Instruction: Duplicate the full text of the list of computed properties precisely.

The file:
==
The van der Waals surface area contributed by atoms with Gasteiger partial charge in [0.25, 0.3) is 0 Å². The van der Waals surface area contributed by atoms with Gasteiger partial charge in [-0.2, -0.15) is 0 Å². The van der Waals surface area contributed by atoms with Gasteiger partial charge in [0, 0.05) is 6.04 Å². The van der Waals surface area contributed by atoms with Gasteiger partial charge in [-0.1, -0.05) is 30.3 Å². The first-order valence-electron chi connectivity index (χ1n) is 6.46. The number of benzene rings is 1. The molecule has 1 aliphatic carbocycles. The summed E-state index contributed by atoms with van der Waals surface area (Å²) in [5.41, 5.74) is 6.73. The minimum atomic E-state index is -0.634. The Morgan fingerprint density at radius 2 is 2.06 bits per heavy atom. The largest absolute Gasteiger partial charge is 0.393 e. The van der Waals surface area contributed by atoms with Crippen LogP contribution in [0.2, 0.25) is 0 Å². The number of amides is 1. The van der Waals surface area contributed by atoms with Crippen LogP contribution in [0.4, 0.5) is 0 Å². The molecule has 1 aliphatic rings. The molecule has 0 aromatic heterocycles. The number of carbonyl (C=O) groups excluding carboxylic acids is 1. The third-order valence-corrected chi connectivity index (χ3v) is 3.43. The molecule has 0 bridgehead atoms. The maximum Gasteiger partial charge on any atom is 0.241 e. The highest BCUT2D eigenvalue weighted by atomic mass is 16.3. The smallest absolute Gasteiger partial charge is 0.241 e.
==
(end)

The van der Waals surface area contributed by atoms with Gasteiger partial charge in [0.25, 0.3) is 0 Å². The van der Waals surface area contributed by atoms with Gasteiger partial charge in [-0.2, -0.15) is 0 Å². The van der Waals surface area contributed by atoms with Gasteiger partial charge in [0, 0.05) is 6.04 Å². The van der Waals surface area contributed by atoms with Gasteiger partial charge in [-0.1, -0.05) is 30.3 Å². The first-order valence-electron chi connectivity index (χ1n) is 6.46. The number of benzene rings is 1. The molecule has 1 aliphatic carbocycles. The summed E-state index contributed by atoms with van der Waals surface area (Å²) in [5.41, 5.74) is 6.73. The minimum atomic E-state index is -0.634. The Morgan fingerprint density at radius 2 is 2.06 bits per heavy atom. The largest absolute Gasteiger partial charge is 0.393 e. The van der Waals surface area contributed by atoms with Crippen LogP contribution in [0.2, 0.25) is 0 Å². The number of amides is 1. The van der Waals surface area contributed by atoms with Crippen LogP contribution in [0.4, 0.5) is 0 Å². The molecule has 1 aliphatic rings. The molecule has 0 aromatic heterocycles. The number of carbonyl (C=O) groups excluding carboxylic acids is 1. The third-order valence-corrected chi connectivity index (χ3v) is 3.43. The molecule has 0 bridgehead atoms. The maximum Gasteiger partial charge on any atom is 0.241 e. The highest BCUT2D eigenvalue weighted by atomic mass is 16.3. The smallest absolute Gasteiger partial charge is 0.241 e.